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Aberrant Arcuate Fasciculus in Schizophrenia with Auditory Verbal Hallucination: A Multi-site Study
Xie, Sangma1,2; Wang, Jiaojian3; Tao, Yan1,2; Fan, Lingzhong1,2; Liu, Bing1,2; Song, Ming1,2; Jiang, Tianzi1,2,3,4,5
2016
Conference Name22th Annual Meeting of the Organization for Human Brain Mapping
Source Publication国际会议
Conference Date20160626-20160630
Conference PlaceGeneva, Switzerland
AbstractIntroduction:
Auditory verbal hallucination (AVH) is one of the most potentially debilitating symptoms of schizophrenia [1, 2]. Recent DTI studies have proposed that the AVH is associated with altered integrity of the arcuate fasciculus (AF) [3-6]. However, there is considerable heterogeneity in the patterns of abnormal integrity of AF across studies. These inconsistent results might in part be explained by the relatively small sample size. Inspired by the studies using functional MRI [8], we hypothesis that increased fractional anisotropy (FA) of the AF would be observed in the schizophrenia with AVHs. This study aimed to investigate the alterations of perisylvian language pathways using a relatively large sample collected from 4 sites and examine its reproducibility.
Methods:
A total of 209 schizophrenia patients (113 AVH and 96 nAVH) and 269 healthy controls (HC) were recruited from 4 independent sites. Detailed demographic and clinical data were located in Figure 1. The main acquisition parameters included: field-of-view = 256 mm * 256 mm, matrix size = 128 * 128, slices = 50, voxel size = 2 mm * 2 mm * 3 mm. For each subject, 1 b0 volume and 64 diffsusion-weighted (b = 1000 s/mm2) volumes were acquired. FA maps were estimated using FSL FDT tool. The atlas of perisylvian language pathways used was created by Catani et al [9]. We used linear and nonlinear registration methods to register the three segments to individual DTI space. Median FA value of each segment was computed. The statistical analysis was performed in SPSS. Independent ANCOVAs were performed to characterize the group differences of each segment. We used post hoc two sample Student t tests to evaluate the differences of each segment between every two groups. In the meta-analysis, we pooled each site’s Cohen’s d group effect size using an inverse variance-weighted random-effects model as implemented in the R package metafor. Age and gender were entered as covariates of no interest. In addition, site was defined as a covariate in the combination analysis.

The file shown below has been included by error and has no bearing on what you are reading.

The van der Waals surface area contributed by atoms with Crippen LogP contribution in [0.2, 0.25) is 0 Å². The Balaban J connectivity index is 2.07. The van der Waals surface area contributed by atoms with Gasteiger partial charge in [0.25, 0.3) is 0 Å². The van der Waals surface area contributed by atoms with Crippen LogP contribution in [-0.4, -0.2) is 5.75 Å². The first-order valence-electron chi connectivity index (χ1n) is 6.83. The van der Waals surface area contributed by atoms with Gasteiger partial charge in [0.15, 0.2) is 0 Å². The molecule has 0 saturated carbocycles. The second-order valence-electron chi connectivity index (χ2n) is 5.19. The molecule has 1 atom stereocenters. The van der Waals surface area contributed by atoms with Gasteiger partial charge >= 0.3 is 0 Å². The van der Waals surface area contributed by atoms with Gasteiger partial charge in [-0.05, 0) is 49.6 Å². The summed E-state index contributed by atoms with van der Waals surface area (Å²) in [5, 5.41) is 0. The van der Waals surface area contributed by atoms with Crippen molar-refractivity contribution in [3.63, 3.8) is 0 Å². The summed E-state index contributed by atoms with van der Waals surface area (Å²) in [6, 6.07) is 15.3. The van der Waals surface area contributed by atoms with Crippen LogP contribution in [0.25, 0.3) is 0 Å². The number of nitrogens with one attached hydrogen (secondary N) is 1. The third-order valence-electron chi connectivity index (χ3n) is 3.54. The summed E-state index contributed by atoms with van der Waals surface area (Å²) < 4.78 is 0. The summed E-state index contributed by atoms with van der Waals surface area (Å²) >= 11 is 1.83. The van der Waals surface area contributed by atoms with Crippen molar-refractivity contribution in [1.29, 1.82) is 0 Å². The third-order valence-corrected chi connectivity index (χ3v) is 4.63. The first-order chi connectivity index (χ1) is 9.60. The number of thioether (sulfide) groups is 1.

Results:
In the analyses of combined dataset, a significant group difference in FA of the long segment was observed (F = 5.786, P < 0.01, Bonferroni-corrected). Follow-up post hoc analyses revealed a significant increase of FA in the long segment in the AVH group compared to the HC group (Figure 2). The nAVH group showed intermediate FA value of this segment, and did not differ significantly from either group. There were no significant between-group differences in the anterior and posterior segments. Independent ANCOVAs of FA measurements of each segment revealed a significant group difference in the long segment for PKU6 site (F = 3.352, P = 0.037, uncorrected). Post hoc analyses indicated significant higher FA value in the long segment in the AVH group compared to the HC group (Figure 3). No significant group differences were observed in the other three sites. The long segment showed replicated change trend of FA in all 4 sites (HC < nAVH < AVH, Figure 3). In the meta-analysis, AVH group showed significantly higher FA in the long segment compared to HC (Figure 4).
Conclusions:
In conclusion, the AVH group relative to the control group expressed excessive integrity of the long segment within the perisylvian language network, and the changing trajectory of the FA in the long segment was consistent across the 4 sites. These findings not only provide reliable support to the hypothesis that structural hyperconnectivity between Wernicke’s region and Broca’s region may represent a neuroanatomical signature in AVH of schizophrenia, but also to the pathophysiological model of AVH based on a potential failure in recognizing inner speech.
KeywordDiffusion Mri Schizophrenia Auditory Verbal Hallucination
Document Type会议论文
Identifierhttp://ir.ia.ac.cn/handle/173211/12791
Collection脑网络组研究中心
Corresponding AuthorJiang, Tianzi
Affiliation1.Brainnetome Center, Institute of Automation, Chinese Academy of Sciences, Beijing 100190, China
2.National Laboratory of Pattern Recognition, Institute of Automation, Chinese Academy of Sciences, Beijing 100190, China
3.Key Laboratory for NeuroInformation of Ministry of Education, School of Life Science and Technology, University of Electronic Science and Technology of China, Chengdu 610054, China
4.Queensland Brain Institute, The University of Queensland, Brisbane, QLD 4072, Australia
5.CAS Center for Excellence in Brain Science and Intelligence Technology, Institute of Automation, Chinese Academy of Sciences, Beijing 100190, China
Recommended Citation
GB/T 7714
Xie, Sangma,Wang, Jiaojian,Tao, Yan,et al. Aberrant Arcuate Fasciculus in Schizophrenia with Auditory Verbal Hallucination: A Multi-site Study[C],2016.
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